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Dallas County Order on Face Coverings: How to Prepare Your Apartment Community

Q1: What is the health and safety policy supposed to say?
  • At a minimum, that all employees or visitors to the commercial entity’s business premises or other facilities wear face coverings in an area or while performing an activity which will necessarily involve close contact or proximity to co-workers or the public where six feet of separation is not feasible.  The policy may also include, but is not required to include, other measures to prevent the spread of COVID-19, such as temperature checks or health screening questions.

Q2: What is considered a face covering?
  • A non-medical mask, including homemade masks, scarfs, bandanas, or handkerchiefs.  The Order recommends that you do not use medical masks or N-95 respirators, as they are needed for health care providers and first responders.
Q3: When are face coverings required to be worn?

When employees, customers, vendors, or any persons are in an area or performing an activity where six feet of separation is not feasible.

Q4: When are face coverings not required to be worn?
  • When exercising outside or engaging in physical activity outside;
  • While driving alone or with passengers who are part of the same household as the driver;
  • When doing so poses a greater mental or physical health, safety, or security risk;
  • While pumping gas or operating outdoor equipment;
  • While in a building or engaging in an activity that requires security surveillance or screening such as banks;
  • When consuming food or drink. 
Q5: How else can I help mitigate the spread of COVID-19?

   Keep up the following habits while in public:

  • Washing hands before you leave home and when you return;
  • Staying at least six feet away from others;
  • Avoiding touching nose or face;
  • Not using disposable masks more than three times; and
  • Washing reusable cloth masks regularly to prevent the spread of the virus. 
Q6: How does the Order apply to apartment communities?
  • All commercial entities in Dallas County providing goods or services directly to the public are covered by the Order.  The Order does not further define “commercial entities” nor state whether the it includes apartment communities.  Recommend best practice is to assume that the leasing office and other areas open to the public are covered by the Order. 
Q7: What do I need to next?
  • Develop a Health and Safety Policy, share it with your employees and post it.  Consider the following suggested language for your policy:
  • All persons 10 years of age and older who come into this area (referring to an enclosed area in the community) must wear a face covering;
  • All persons who come into this area must social distance at least six feet apart from other persons not in the same household;
  • Do not enter this area if you are feeling sick. 
Q8: When and where do I need to post the Health & Safety Policy?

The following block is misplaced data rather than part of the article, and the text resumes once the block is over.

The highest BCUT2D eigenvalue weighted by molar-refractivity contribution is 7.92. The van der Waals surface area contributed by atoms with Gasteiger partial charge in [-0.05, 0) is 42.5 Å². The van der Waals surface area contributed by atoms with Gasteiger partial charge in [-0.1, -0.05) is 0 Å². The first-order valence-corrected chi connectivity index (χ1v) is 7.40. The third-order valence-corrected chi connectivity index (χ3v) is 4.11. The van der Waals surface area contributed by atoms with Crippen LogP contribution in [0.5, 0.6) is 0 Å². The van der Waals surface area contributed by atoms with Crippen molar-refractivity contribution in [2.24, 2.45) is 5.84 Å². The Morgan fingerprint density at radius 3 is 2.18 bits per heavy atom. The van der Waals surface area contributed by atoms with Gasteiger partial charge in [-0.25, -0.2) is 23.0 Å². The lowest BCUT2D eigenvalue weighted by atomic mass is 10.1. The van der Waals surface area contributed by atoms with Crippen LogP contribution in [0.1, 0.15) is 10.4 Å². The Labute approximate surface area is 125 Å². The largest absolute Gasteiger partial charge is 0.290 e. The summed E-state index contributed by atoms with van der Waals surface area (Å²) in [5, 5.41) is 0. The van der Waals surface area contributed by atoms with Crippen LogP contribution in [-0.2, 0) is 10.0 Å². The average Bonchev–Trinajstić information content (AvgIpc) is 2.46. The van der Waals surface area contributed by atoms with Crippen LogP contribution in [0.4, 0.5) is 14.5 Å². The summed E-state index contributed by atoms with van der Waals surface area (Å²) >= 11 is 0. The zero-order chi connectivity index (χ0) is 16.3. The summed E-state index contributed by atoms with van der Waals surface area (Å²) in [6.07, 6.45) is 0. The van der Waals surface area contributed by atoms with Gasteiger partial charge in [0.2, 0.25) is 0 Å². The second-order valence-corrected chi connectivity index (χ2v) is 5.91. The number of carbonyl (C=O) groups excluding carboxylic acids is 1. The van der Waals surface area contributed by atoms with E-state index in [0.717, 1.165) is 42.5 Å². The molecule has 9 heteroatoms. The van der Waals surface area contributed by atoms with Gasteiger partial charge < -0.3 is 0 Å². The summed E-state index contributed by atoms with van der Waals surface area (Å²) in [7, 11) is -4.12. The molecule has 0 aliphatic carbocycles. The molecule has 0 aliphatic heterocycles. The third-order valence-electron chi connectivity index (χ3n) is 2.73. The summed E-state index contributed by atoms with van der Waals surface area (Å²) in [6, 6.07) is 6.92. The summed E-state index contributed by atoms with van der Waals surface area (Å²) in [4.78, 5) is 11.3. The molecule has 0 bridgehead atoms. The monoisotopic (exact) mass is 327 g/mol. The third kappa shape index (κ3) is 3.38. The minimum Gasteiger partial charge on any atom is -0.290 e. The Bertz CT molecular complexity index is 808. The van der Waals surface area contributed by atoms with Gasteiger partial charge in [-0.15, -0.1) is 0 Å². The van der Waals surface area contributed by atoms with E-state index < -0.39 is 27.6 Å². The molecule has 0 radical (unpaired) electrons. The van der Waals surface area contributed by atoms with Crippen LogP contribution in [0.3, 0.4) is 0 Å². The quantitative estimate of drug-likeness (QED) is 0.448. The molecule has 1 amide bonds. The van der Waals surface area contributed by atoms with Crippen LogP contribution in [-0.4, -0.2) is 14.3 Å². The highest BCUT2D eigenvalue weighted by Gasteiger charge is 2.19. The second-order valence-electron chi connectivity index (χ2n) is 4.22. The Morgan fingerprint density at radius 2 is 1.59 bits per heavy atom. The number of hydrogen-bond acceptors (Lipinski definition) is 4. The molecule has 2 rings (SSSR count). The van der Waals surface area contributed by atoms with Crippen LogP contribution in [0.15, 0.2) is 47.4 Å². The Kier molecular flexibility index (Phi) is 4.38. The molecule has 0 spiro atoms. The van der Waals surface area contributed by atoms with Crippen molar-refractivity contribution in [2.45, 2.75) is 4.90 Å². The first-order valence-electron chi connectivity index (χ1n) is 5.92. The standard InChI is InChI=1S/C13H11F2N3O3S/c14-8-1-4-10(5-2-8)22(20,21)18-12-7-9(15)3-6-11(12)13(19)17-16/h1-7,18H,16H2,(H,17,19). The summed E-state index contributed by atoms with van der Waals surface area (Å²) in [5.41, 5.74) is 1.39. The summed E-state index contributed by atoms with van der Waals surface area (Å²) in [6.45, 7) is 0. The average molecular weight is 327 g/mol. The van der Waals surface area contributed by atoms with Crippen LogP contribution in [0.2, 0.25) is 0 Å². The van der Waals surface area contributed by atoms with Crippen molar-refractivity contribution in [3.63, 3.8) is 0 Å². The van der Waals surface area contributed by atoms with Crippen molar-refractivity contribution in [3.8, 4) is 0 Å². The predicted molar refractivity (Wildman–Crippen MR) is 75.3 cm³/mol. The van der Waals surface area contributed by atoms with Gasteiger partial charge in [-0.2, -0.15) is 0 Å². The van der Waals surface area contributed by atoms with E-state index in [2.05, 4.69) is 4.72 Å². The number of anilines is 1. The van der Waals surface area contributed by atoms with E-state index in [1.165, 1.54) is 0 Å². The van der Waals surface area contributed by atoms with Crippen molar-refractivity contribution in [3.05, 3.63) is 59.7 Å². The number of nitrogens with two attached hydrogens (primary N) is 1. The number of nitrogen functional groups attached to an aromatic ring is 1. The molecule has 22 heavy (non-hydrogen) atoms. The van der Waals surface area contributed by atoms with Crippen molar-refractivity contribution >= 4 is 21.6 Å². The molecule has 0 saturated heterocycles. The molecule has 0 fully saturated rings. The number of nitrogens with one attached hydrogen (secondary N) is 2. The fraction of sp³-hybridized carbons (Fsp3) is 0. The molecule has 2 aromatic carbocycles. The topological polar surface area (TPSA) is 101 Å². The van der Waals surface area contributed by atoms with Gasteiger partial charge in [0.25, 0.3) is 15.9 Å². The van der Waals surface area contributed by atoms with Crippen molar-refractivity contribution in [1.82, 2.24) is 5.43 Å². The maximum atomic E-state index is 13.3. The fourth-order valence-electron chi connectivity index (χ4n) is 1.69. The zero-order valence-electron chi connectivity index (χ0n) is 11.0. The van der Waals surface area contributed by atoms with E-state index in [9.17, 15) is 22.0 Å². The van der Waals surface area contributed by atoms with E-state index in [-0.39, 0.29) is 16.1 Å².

• The Order took effect on June 19, 2020, and will remain in place until August 4, 2020, unless extended.  Businesses have five (5) days from June 19, 2020, to comply.  The Order requires that the policy be posted in a “conspicuous location” sufficient to provide notices to employees and visitors of all health and safety requirements.  Suggested locations for posting the notice would include at all entrances and exits, and restrooms.
Q9: What is the penalty for failing to comply with the Order? 
  • If a commercial entity fails to adopt and implement a Health and Safety Policy as required by the Order, it is subject to a fine not to exceed $500 for each violation.  The County may interpret each day the policy is not in place as a separate violation. 
Q10: How should I enforce my Health and Safety Policy?
  • Section 19.1 of the TAA lease provides that the Owner may make reasonable changes to written rules, and those rules can become effective immediately if the rules are distributed and applicable to all units in the apartment community and do not change dollar amounts on pages 1 or 2 of the lease. 
  • If you wanted to be able to enforce the rules in your Health and Safety Policy as part of the lease, and you use the TAA lease, you can comply with section 19.1 of the lease. A violation of the rules would then constitute a violation of the lease.
  • Most violations of the policy pertaining to the face covering rule would probably begin with a discussion with the violator. In this discussion, you might point out the following:
  • We are requiring this rule because we are all in this together. The County Judge has indicated that the transmission of COVID-19 has not dissipated but remains a significant threat to the health and safety of the community. The County Judge has determined that extraordinary emergency measures must be taken to mitigate the effects of this public health emergency and facilitate a response to the public health threat. In an attempt to mitigate the effects of COVID-19, the County Judge has required all businesses to develop and implement a Health and Safety Policy which, at a minimum, must require all employees or visitors of a business premises or facility to wear face coverings.
  •  Noncompliance would be a lease violation if you adopted your Health and Safety Policy as a rule under the lease. This would allow you to give a lease violation letter to the violator.
Q11: How long will this Order last? 
  • Until August 4, 2020, unless extended.